If this man had a medical emergency that required a doctor immediately, one could argue that Locke and Rousseau’s theory of “private property” was at risk for this man and his end of the social contract was not being upheld. The authority figure, which I believe in this case is the government, is required to provide equal protection. If this man was unjustly denied healthcare, the government would not be following the social contract whom we allow to regulate in the first place. Assuming that this is not the case however, and the man has some sort of ability to renew his health insurance or find another way to receive medical attention, I feel more compelled to side with the hospital or most importantly the laws of the government. Unfortunately, I believe in this situation Locke and Rousseau would ultimately feel that this man is accountable to uphold his end of the social contract – abiding to the laws of authority and in return receive a “civil life”. I am well aware of social inequalities throughout the world and in the U.S., however in accordance with what we have learned about the social contract theory my inclination is to side with the hospital’s ultimate decision to deny this man.

  6. bmjasper Says:

    The question that you pose is one that has been heavily debated over for centuries. As mentioned in a previous comment, the U.S. Constitution can be considered our nation’s “social contract,” which has acted to ensure the individual freedoms of American citizens since 1788. The preamble to the Constitution in Article One, section 8 states that one of the purposes of the United States of America is to promote the general welfare of its people. Thus, in order to abide by this social contract, the government is responsible for providing adequate and available healthcare to every citizen regardless of whether or not they have health insurance. Refusing to do so is a direct breach of our nation’s social contract. Congress needs to approve an amendment to the Constitution declaring that all citizens of the U.S. have equal access to all basic and necessary healthcare.

  7. rschles92 Says:

    In this economic climate it is doubtful to see free healthcare happen anytime soon. Medical companies make so much money and eliminating that from the private sector could crush economic growth in the US at a time when things are already bleak. Morally, it is a no brainer. The government should provide healthcare to all of its citizens. Education is provided for free but to survive it’s gonna cost ya. It does not really make sense. I understand conservatives like to follow the constitution closely and there is not explicit mention of providing medical care to citizens. But I think its a mistake to hold documents drafted in 1788 accountable for things like this. The world has changed so drastically that is plainly impractical to hold it to the exact word. I think the forefathers who wrote the Constitution would feel the need to provide healthcare.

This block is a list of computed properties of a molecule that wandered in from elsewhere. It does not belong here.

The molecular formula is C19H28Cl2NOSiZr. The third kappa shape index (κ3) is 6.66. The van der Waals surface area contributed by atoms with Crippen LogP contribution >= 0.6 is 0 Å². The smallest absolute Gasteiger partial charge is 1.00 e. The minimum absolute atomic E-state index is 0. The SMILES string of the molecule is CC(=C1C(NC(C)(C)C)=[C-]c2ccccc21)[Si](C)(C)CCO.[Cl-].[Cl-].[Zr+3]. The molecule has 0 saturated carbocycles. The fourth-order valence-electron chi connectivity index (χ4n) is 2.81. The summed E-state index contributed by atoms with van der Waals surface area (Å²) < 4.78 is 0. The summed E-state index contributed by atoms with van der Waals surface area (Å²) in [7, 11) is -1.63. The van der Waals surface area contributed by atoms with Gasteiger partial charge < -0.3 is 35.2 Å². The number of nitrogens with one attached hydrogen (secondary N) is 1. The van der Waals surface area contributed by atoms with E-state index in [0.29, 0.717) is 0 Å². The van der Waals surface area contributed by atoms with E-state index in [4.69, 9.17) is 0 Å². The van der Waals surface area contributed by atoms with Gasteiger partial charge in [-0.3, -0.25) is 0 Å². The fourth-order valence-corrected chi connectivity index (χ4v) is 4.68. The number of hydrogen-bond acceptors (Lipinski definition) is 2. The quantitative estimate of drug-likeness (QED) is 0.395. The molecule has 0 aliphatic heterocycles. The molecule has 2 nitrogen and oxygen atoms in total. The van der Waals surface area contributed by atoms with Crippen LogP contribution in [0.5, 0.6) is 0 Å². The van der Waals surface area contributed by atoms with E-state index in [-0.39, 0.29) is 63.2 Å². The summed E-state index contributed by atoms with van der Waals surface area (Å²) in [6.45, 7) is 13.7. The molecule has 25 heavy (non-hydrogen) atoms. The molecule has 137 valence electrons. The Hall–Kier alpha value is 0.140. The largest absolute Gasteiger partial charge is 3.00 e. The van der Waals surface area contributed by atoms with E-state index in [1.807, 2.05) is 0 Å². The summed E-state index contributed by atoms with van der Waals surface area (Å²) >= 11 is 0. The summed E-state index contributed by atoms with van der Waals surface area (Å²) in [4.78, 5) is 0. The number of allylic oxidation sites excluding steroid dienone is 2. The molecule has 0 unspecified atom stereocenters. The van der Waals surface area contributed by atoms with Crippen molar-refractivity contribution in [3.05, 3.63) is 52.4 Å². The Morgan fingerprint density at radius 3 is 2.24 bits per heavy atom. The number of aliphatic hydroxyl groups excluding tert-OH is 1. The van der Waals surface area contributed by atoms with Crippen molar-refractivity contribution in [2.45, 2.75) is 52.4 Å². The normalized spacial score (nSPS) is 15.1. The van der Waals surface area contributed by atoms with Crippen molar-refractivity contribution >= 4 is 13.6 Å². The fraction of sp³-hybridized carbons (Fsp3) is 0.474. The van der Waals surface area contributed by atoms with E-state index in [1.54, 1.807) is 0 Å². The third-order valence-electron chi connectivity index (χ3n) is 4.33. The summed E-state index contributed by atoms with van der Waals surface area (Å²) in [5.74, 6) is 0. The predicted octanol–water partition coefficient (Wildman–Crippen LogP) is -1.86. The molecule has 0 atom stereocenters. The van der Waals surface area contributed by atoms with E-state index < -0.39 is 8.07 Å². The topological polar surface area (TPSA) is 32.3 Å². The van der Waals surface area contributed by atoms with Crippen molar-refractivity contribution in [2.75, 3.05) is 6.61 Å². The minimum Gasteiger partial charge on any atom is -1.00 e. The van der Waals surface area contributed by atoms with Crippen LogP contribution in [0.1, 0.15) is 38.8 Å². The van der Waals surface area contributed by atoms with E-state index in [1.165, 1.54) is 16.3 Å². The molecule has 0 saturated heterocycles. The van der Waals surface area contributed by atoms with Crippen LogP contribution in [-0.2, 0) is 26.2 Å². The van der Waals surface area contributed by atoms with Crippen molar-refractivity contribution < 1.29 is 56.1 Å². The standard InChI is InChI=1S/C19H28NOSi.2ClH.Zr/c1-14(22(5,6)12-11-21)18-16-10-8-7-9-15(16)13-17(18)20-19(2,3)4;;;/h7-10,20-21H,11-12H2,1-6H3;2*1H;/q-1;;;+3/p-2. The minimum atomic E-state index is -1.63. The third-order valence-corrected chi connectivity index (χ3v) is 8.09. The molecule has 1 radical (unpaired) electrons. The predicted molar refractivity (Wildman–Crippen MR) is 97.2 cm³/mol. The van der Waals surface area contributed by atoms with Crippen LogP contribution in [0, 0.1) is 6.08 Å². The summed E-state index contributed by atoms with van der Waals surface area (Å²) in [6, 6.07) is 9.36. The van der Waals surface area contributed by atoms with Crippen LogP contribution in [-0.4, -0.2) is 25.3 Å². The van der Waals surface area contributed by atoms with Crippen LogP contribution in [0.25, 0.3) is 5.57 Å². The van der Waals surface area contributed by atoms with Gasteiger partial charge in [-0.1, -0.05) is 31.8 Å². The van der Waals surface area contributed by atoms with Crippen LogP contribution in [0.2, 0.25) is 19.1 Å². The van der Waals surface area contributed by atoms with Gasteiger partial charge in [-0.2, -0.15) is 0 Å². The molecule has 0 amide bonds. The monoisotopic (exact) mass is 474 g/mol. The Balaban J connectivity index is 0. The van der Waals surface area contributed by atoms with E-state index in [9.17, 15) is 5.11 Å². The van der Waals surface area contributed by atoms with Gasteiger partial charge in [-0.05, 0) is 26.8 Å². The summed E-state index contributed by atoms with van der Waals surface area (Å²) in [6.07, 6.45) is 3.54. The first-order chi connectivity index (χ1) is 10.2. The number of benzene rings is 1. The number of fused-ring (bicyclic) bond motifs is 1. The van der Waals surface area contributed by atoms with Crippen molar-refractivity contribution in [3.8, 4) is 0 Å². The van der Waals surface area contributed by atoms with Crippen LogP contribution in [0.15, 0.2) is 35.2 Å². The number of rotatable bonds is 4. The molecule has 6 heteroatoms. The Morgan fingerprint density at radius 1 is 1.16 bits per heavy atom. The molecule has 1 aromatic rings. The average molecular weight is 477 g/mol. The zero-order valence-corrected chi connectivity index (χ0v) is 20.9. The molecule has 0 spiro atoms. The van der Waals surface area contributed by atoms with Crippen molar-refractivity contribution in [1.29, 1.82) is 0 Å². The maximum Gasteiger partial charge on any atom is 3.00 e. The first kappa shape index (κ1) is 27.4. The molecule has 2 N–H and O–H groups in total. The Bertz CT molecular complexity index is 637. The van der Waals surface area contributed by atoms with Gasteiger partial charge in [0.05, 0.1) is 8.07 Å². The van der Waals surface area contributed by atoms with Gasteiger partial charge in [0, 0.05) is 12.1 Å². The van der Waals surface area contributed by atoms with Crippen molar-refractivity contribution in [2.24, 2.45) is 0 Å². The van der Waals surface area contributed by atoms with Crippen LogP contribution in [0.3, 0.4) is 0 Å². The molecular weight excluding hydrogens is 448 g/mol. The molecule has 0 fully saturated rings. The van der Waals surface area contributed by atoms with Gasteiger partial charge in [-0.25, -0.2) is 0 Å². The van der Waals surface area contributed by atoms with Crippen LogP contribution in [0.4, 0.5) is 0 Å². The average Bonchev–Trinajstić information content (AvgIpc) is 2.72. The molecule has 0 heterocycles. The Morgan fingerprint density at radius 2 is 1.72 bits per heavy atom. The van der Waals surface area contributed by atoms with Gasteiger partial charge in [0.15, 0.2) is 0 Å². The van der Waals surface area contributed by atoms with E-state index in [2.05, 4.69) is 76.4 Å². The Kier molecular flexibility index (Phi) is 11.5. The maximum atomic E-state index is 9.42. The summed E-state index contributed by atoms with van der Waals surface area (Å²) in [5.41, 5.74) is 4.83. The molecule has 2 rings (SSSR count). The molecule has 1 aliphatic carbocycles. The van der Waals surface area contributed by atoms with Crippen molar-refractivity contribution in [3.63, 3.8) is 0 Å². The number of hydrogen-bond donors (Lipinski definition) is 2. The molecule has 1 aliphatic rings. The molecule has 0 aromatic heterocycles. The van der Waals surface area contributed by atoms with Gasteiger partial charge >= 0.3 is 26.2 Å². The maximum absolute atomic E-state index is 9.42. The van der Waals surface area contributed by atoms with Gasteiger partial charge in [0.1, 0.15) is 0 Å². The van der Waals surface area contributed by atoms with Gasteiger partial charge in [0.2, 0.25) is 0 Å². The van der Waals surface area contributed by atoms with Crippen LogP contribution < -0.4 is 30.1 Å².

8. beaurh Says:

    The notion of universal healthcare is morally just and a very kind notion, it just pushes the boundaries for too many conservatives to ever allow it. Universalizing healthcare will greatly cut down on insurance company profits ( a major and influential industry) and also cut profits for doctors. Doctors who have paid absurd amounts for an education necessary to save lives, will be unable to pay back loans for this education because they do not earn enough. Also, paying for those who do not have insurance, should not be the problem of successful, wealthy citizens, many of whom are financially insecure as well. The social contract is an interesting topic to mention. Is it the duty of the more fortunate to cover the costs of the less? What is the role of the less fortunate in this case?
    Although I am fiscally conservative, the healthcare system should be reevaluated and like ianbaker said before, Obama has and is creating legislation to prevent insurance companies from taking advantage of struggling victims. It is upsetting that partisan strife and vastly differing ideologies is inhibiting finite progress.

  9. jeanchaw Says:

    As I was looking back at the different blogs that were posted over the semester, Breach of Contract recaptured my attention because of its focus on relationships within society. I believe that relationships are the critical issue when observing situations that incorporate social contracts. Individuals must have a relationship with their governments such that their government picks up the slacks that people cannot handle privately. In that sense, I do think that there should be some form of universal health insurance, perhaps not on an every citizen scale though.